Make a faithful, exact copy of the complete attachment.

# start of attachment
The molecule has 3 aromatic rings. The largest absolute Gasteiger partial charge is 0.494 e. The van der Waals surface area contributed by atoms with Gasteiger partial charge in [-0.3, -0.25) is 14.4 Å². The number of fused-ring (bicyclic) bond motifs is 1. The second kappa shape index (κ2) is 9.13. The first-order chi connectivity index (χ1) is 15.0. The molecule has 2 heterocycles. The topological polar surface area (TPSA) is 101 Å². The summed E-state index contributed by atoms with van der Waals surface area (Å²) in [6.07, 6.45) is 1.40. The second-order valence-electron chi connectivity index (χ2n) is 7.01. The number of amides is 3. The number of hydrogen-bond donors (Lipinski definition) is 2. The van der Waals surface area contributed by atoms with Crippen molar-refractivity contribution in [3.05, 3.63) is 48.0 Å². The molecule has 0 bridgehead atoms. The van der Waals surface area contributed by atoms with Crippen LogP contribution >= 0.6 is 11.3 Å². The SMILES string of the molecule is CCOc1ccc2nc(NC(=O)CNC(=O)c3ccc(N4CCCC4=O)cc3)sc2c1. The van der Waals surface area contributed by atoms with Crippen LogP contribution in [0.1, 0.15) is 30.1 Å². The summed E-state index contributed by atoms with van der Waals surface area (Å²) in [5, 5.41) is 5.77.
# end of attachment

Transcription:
The molecule has 3 aromatic rings. The largest absolute Gasteiger partial charge is 0.494 e. The van der Waals surface area contributed by atoms with Gasteiger partial charge in [-0.3, -0.25) is 14.4 Å². The number of fused-ring (bicyclic) bond motifs is 1. The second kappa shape index (κ2) is 9.13. The first-order chi connectivity index (χ1) is 15.0. The molecule has 2 heterocycles. The topological polar surface area (TPSA) is 101 Å². The summed E-state index contributed by atoms with van der Waals surface area (Å²) in [6.07, 6.45) is 1.40. The second-order valence-electron chi connectivity index (χ2n) is 7.01. The number of amides is 3. The number of hydrogen-bond donors (Lipinski definition) is 2. The van der Waals surface area contributed by atoms with Crippen molar-refractivity contribution in [3.05, 3.63) is 48.0 Å². The molecule has 0 bridgehead atoms. The van der Waals surface area contributed by atoms with Crippen LogP contribution >= 0.6 is 11.3 Å². The SMILES string of the molecule is CCOc1ccc2nc(NC(=O)CNC(=O)c3ccc(N4CCCC4=O)cc3)sc2c1. The van der Waals surface area contributed by atoms with Crippen LogP contribution in [0.1, 0.15) is 30.1 Å². The summed E-state index contributed by atoms with van der Waals surface area (Å²) in [5, 5.41) is 5.77.